The biggest takeaway for users of mediated communication is the awareness that we are experiencing a “recalibration of social cohesion” (p. 173). Ling explores the fears of Putnam and McPherson that individualization is threatening social capital and the very fabric of social cohesion. However, he counters with the suggestion, supported by his detailed research, that we are experiencing a new variation on an old concept, ritual interaction, and that the transition from geographically bounded mediated communication (the land line, the letter) to the individually-focused communication platform (the mobile phone), is creating a transition period in which there is “a recalibration of how social cohesion is being worked out in society” (p. 186). As we grow more acclimated to this transition, all evidence is pointing in the direction of “a tightening of the local group…not necessarily at the expense of involvement in the broader flux of social activity.” Rather than fear the mobile phone, we can benefit from the ability to grow closer to our small groups of family and friends without the bounds of time and space that past generations have faced. Further, as conscientious communicators, we can more actively use the tools of mobile telephony to foster social cohesion in our small groups.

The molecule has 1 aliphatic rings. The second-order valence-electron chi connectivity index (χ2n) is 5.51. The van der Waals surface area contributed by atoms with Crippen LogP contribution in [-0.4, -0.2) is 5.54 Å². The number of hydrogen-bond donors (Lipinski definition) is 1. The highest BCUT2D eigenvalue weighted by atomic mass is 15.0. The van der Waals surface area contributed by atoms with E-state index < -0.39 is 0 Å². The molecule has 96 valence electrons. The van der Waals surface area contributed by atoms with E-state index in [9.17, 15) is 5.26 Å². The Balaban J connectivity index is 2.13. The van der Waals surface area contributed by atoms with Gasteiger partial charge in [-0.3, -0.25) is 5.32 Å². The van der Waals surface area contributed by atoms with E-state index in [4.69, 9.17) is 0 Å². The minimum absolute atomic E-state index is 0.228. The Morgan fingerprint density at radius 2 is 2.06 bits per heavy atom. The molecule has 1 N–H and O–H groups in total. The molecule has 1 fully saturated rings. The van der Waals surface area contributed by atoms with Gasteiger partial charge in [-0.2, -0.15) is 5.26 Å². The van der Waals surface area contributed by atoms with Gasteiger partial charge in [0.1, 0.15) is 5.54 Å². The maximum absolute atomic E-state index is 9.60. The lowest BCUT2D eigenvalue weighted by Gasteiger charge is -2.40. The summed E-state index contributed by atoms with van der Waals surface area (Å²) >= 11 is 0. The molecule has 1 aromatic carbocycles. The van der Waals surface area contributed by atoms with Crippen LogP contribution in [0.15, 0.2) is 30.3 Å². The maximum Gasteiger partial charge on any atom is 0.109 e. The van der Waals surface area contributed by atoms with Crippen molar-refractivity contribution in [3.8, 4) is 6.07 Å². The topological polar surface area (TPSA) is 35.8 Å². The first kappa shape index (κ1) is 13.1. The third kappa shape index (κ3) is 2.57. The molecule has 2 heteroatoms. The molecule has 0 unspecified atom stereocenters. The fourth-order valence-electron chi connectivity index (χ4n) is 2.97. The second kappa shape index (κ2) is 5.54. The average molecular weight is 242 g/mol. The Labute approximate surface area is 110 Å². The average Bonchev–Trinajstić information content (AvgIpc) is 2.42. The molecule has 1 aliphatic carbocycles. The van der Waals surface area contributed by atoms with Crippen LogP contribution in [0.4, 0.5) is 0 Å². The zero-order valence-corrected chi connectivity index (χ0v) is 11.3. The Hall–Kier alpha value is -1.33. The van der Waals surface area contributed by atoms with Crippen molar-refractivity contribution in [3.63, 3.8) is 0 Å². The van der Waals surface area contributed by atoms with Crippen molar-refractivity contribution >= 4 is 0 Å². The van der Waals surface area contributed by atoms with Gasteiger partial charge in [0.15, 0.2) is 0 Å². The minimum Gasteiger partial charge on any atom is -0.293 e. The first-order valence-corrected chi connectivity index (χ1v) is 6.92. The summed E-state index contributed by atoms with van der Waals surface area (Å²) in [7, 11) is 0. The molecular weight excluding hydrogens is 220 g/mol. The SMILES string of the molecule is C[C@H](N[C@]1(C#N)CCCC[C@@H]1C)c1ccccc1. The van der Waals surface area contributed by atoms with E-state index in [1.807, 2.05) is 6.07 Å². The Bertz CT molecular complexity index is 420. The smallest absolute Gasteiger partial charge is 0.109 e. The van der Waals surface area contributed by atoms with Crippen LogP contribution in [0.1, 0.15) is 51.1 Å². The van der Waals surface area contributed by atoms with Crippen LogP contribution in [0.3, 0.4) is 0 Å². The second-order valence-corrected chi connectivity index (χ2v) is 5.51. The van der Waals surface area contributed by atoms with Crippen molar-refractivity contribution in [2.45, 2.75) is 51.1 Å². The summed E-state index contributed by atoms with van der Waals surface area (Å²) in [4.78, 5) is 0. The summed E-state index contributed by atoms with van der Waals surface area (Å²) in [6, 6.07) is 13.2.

An idea worthy of critique is Ling’s struggle with his own ideas regarding the benefits to those who use mediated communication in close relationships versus those who do not. Every time Ling presents research or reaches a conclusion that indicates the strengthening effect of mediated communication, he repeats a version of this idea: “With marginal exceptions, all other forms of mediated interaction pale in comparison to the power of co-present interaction” (p. 118); however, his own research shows that this is not necessarily true. For example, he devotes several pages to the early stage of romantic relationships. His research indicates that the asynchronous aspect of mediated communication allows for a greater comfort level in these early interactions. He reports on the trend of so-called “Cyber emigrants” (Tong & Walther, 2011, p. 108), couples who meet in-person but use mediated communication to become better acquainted, and often use mediated channels to decide whether or not to pursue a long-term relationship. While the co-present meeting establishes the initial chain in the interaction, “the mediation of the information via other channels can also influence the establishment of a more serious relationship” (p. 126). I would suggest that these examples are more than “marginal exceptions” to the co-present-as-better rule. And current computer-mediated communication (CMC) theory suggests the same. Hyperpersonal CMC Theory proposes that “CMC may facilitate impressions and relationships online that exceed the desirability and intimacy that occur in parallel off-line interactions” (Walther, 2011, p. 460). Ling might need to allow that the quality and power of mediated relationships are also in transition, with the potential for mediated communication to be the better channel more than a rare exception to a given rule.